Fossil fuel subsidies: billions up in smoke?
On a visit to Scotland in 1435, Aeneas Sylvius, the future Pope Pius II, saw many marvellous things, but as he wrote in his journal, the most astonishing was how “the poor, who almost in a state of nakedness begged at the church door, depart with joy in their faces on receiving stones as alms!” Like most Europeans at the time, the pre-Pope didn’t know what coal was, but once he heard the explanation, he saw that the monks were doing a good deed by helping the poor to heat their hovels.
These days, he may have been astonished to learn that often it’s the other way round. German taxpayers for instance gave 2 billion euros to coal producers in 2011. Poland’s coal producers got 7 billion euros over 1999-2011. These are just a couple of examples of the 550 measures that support fossil-fuel production or use in the OECD’s 34 member countries. These measures had an overall value of $55 to $90 billion a year in 2005-2011 according to a new OECD report, Inventory of Estimated Budgetary Support and Tax Expenditures for Fossil Fuels 2013.
Despite the many benefits for the environment and public finances of reforming fossil-fuel subsidies, lack of information regarding the amount and type of support measures in place makes it difficult to design and apply policy efficiently. Usually, lack of data is associated with developing counties, but in this case the culprits include OECD members. The International Energy Agency (IEA) has been producing data on fossil-fuel consumer subsidies in emerging and developing countries for several years using an estimation approach known as the “price-gap” method. This measures the extent to which a policy keeps domestic fuel prices below an international reference price. According to the IEA’s 2012 World Energy Outlook, fossil fuel subsidies amounted to $523 billion in 2011, up almost 30% on 2010 and six times more than subsidies to renewables.
However, the IEA approach does not capture support to producers and tax concessions to producers and consumers. The new report does, and you can download the data for each country or consult a country overview here.
Lack of data isn’t the only difficulty facing reform. There is a problem of political economy you’ll find in many other cases too. Those who stand to lose from the reform may be significantly worse off and feel the impact immediately. Benefits on the other hand may be more long term and not amount to much when spread over the whole population. Moreover, those seeking to block reform are often better informed and better organised than the reformers.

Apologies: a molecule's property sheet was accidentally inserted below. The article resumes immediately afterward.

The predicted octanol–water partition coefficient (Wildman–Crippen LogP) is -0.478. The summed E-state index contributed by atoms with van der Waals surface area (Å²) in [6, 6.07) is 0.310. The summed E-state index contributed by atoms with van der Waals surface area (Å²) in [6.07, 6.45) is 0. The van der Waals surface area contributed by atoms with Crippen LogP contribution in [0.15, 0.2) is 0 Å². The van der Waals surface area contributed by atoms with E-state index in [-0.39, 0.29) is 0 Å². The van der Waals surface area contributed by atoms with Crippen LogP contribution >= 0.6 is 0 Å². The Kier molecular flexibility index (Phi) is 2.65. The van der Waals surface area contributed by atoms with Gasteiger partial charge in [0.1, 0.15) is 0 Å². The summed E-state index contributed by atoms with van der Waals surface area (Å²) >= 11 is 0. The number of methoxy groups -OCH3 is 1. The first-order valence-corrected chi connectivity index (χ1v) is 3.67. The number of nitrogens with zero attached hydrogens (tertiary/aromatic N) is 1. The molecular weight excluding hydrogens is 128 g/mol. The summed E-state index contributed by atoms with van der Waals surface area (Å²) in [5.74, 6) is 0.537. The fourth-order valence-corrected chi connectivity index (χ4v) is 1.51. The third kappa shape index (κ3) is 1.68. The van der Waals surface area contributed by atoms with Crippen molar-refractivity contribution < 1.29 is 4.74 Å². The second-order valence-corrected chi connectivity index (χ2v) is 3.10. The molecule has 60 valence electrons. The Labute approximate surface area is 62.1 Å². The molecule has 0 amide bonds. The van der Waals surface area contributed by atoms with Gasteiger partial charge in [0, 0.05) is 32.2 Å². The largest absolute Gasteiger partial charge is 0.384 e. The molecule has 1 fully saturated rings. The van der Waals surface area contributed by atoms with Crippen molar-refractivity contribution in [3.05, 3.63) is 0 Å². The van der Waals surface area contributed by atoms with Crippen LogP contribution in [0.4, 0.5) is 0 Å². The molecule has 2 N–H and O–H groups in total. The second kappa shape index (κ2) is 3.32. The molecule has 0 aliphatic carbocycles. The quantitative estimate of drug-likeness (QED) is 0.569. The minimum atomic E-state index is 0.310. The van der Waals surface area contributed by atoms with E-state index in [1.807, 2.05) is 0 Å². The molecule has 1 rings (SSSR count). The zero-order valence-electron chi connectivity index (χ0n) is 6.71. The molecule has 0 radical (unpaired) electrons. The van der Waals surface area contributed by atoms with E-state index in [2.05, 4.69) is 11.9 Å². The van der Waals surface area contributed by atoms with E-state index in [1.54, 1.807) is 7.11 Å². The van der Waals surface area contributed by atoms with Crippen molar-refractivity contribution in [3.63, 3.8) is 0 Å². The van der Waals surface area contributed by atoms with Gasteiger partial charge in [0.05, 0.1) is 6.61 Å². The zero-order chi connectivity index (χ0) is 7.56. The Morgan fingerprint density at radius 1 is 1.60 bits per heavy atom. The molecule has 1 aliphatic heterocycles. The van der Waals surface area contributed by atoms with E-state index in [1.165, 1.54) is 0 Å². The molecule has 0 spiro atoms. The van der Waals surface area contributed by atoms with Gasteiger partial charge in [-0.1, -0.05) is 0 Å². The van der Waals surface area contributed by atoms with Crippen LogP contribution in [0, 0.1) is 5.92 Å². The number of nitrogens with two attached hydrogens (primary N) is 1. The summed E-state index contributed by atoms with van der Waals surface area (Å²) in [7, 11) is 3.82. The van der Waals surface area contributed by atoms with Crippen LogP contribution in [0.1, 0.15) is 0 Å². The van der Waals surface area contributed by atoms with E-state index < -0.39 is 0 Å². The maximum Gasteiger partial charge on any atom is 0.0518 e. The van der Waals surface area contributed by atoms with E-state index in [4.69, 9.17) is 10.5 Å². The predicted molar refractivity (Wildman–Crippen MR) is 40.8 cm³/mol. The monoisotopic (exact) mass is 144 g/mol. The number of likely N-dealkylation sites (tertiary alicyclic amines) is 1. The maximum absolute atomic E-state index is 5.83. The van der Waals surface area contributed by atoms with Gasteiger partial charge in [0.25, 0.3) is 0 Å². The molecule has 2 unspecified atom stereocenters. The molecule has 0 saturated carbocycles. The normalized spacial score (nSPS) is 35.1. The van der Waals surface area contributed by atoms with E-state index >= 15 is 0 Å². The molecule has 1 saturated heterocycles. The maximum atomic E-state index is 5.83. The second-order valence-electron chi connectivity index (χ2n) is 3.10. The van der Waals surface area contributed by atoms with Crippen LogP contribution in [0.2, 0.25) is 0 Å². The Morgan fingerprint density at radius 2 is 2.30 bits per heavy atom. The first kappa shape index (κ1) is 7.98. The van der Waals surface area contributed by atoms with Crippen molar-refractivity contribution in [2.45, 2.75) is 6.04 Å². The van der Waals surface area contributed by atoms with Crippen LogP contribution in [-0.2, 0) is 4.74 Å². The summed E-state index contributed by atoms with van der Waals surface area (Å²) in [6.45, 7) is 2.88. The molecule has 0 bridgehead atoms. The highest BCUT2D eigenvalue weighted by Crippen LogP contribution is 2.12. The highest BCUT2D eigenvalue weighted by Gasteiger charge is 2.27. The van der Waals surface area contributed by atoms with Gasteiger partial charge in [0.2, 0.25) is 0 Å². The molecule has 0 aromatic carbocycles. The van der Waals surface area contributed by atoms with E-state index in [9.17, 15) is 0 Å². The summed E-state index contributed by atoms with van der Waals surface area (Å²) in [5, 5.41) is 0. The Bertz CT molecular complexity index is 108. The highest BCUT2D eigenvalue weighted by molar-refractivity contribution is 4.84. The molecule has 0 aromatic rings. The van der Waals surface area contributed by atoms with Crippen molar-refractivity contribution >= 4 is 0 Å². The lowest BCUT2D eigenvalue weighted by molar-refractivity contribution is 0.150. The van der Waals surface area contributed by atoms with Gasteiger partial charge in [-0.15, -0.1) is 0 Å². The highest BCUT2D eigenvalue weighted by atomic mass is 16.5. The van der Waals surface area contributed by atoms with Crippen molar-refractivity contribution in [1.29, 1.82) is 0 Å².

That said, there are a number of examples of successful reform. The figure of 2 billion euros to the German coal industry actually represents a significant drop from the 5 billion the industry got in 1999. Much of the money Poland is now paying is associated with historical liabilities, and since 2011 the country has to follow EU regulations that only authorise state aid for the purpose of closing mines, treating damage to miners’ health, and addressing environmental problems from past mining.
The OECD report cites a number of other examples of successful reforms, and identifies a number of common characteristics of programmes that work. First, improve the availability and transparency of support data. Apart from informing the debate, this helps to identify where support is helpful and where it’s not. (The report itself insists that it “does not analyse the impact of specific measures or pass judgement on which ones might be usefully kept in place, and which ones a country might wish to consider for possible reform or removal.)
Second, some people are going to suffer from subsidy removal, so provide them with financial if needed.
Third, where possible, integrate the subsidy reforms into a package that includes broader structural reforms.
And finally: “Ensuring credibility of the government’s commitment to compensate vulnerable groups and, more generally, to use the freed public funds in a beneficial way.” So announcing that you’re cutting pensioners’ heating allowance to help pay bankers’ bonuses may not rally the support you need.
Taxing Energy Use: A Graphical Analysis provides the first systematic statistics of effective tax rates – on a comparable basis – for each OECD country, together with “maps” that illustrate graphically the wide variations in tax rates per unit of energy or per tonne of CO2 emissions.
“Joint report by IEA, OPEC, OECD and World Bank on fossil-fuel and other energy subsidies: An update of the G20 Pittsburgh and Toronto Commitments” prepared for the G20 Meeting of Finance Ministers and Central Bank Governors (Paris, 14-15 October 2011) and the G20 Summit (Cannes, 3-4 November 2011)